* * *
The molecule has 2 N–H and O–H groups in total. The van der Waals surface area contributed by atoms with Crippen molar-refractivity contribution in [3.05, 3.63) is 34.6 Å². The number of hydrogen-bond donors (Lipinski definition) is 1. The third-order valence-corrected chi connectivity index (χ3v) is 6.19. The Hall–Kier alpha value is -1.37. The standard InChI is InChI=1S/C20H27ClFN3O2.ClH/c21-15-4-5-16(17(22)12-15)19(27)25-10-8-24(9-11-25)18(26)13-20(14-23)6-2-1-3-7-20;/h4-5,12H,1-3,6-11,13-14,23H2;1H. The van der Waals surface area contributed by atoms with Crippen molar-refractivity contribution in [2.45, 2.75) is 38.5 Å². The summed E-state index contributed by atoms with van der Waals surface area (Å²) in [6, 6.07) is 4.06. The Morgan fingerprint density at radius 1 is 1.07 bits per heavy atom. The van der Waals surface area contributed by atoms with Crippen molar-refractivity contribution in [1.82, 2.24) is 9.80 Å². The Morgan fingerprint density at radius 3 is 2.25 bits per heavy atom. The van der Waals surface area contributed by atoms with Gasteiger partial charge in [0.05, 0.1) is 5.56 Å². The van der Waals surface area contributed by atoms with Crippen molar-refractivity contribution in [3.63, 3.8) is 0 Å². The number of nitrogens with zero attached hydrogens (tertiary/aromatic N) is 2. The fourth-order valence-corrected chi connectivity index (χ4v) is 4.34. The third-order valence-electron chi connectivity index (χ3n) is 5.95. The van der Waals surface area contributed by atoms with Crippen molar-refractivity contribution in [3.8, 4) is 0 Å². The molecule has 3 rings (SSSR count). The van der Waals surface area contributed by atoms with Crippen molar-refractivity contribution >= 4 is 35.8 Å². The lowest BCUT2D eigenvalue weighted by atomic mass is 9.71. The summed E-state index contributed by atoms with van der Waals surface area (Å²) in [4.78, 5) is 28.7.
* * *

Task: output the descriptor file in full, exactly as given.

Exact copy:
The molecule has 2 N–H and O–H groups in total. The van der Waals surface area contributed by atoms with Crippen molar-refractivity contribution in [3.05, 3.63) is 34.6 Å². The number of hydrogen-bond donors (Lipinski definition) is 1. The third-order valence-corrected chi connectivity index (χ3v) is 6.19. The Hall–Kier alpha value is -1.37. The standard InChI is InChI=1S/C20H27ClFN3O2.ClH/c21-15-4-5-16(17(22)12-15)19(27)25-10-8-24(9-11-25)18(26)13-20(14-23)6-2-1-3-7-20;/h4-5,12H,1-3,6-11,13-14,23H2;1H. The van der Waals surface area contributed by atoms with Crippen molar-refractivity contribution in [2.45, 2.75) is 38.5 Å². The summed E-state index contributed by atoms with van der Waals surface area (Å²) in [6, 6.07) is 4.06. The Morgan fingerprint density at radius 1 is 1.07 bits per heavy atom. The van der Waals surface area contributed by atoms with Crippen molar-refractivity contribution in [1.82, 2.24) is 9.80 Å². The Morgan fingerprint density at radius 3 is 2.25 bits per heavy atom. The van der Waals surface area contributed by atoms with Gasteiger partial charge in [0.05, 0.1) is 5.56 Å². The van der Waals surface area contributed by atoms with Crippen molar-refractivity contribution in [3.63, 3.8) is 0 Å². The number of nitrogens with zero attached hydrogens (tertiary/aromatic N) is 2. The fourth-order valence-corrected chi connectivity index (χ4v) is 4.34. The third-order valence-electron chi connectivity index (χ3n) is 5.95. The van der Waals surface area contributed by atoms with Crippen molar-refractivity contribution in [3.8, 4) is 0 Å². The molecule has 3 rings (SSSR count). The van der Waals surface area contributed by atoms with Crippen molar-refractivity contribution >= 4 is 35.8 Å². The lowest BCUT2D eigenvalue weighted by atomic mass is 9.71. The summed E-state index contributed by atoms with van der Waals surface area (Å²) in [4.78, 5) is 28.7.